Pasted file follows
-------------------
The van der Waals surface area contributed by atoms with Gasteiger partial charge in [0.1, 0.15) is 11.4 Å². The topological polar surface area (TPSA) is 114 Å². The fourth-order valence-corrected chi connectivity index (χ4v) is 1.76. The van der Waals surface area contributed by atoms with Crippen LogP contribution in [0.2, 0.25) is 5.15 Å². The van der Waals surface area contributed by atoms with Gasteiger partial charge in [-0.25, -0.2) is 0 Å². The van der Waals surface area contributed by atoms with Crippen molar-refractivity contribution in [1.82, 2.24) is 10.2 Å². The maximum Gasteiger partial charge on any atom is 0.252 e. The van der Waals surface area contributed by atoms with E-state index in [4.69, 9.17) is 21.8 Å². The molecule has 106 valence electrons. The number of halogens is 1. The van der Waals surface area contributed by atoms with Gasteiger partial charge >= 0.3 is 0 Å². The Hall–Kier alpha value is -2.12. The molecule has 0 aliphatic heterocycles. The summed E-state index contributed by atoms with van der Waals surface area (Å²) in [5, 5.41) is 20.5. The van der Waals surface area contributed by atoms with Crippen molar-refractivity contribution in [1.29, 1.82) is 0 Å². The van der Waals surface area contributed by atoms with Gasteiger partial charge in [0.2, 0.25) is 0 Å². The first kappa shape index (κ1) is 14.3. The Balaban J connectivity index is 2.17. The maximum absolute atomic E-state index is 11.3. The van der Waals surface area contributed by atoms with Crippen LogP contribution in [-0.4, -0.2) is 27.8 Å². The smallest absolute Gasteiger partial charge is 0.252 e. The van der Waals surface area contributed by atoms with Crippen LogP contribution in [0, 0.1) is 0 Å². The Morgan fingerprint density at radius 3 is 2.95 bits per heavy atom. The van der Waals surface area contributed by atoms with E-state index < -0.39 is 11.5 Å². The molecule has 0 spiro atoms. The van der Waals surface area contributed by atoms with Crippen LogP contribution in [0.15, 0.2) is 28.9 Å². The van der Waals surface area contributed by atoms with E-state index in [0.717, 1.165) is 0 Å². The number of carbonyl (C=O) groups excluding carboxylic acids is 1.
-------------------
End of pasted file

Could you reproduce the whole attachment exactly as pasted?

The van der Waals surface area contributed by atoms with Gasteiger partial charge in [0.1, 0.15) is 11.4 Å². The topological polar surface area (TPSA) is 114 Å². The fourth-order valence-corrected chi connectivity index (χ4v) is 1.76. The van der Waals surface area contributed by atoms with Crippen LogP contribution in [0.2, 0.25) is 5.15 Å². The van der Waals surface area contributed by atoms with Gasteiger partial charge in [-0.25, -0.2) is 0 Å². The van der Waals surface area contributed by atoms with Crippen molar-refractivity contribution in [1.82, 2.24) is 10.2 Å². The maximum Gasteiger partial charge on any atom is 0.252 e. The van der Waals surface area contributed by atoms with E-state index in [4.69, 9.17) is 21.8 Å². The molecule has 106 valence electrons. The number of halogens is 1. The van der Waals surface area contributed by atoms with Gasteiger partial charge >= 0.3 is 0 Å². The Hall–Kier alpha value is -2.12. The molecule has 0 aliphatic heterocycles. The summed E-state index contributed by atoms with van der Waals surface area (Å²) in [5, 5.41) is 20.5. The van der Waals surface area contributed by atoms with Crippen molar-refractivity contribution in [1.29, 1.82) is 0 Å². The van der Waals surface area contributed by atoms with Gasteiger partial charge in [0.2, 0.25) is 0 Å². The first kappa shape index (κ1) is 14.3. The Balaban J connectivity index is 2.17. The maximum absolute atomic E-state index is 11.3. The van der Waals surface area contributed by atoms with Crippen LogP contribution in [-0.4, -0.2) is 27.8 Å². The smallest absolute Gasteiger partial charge is 0.252 e. The van der Waals surface area contributed by atoms with Crippen LogP contribution in [0, 0.1) is 0 Å². The Morgan fingerprint density at radius 3 is 2.95 bits per heavy atom. The van der Waals surface area contributed by atoms with E-state index < -0.39 is 11.5 Å². The molecule has 0 spiro atoms. The van der Waals surface area contributed by atoms with Crippen LogP contribution in [0.15, 0.2) is 28.9 Å². The van der Waals surface area contributed by atoms with E-state index in [0.717, 1.165) is 0 Å². The number of carbonyl (C=O) groups excluding carboxylic acids is 1.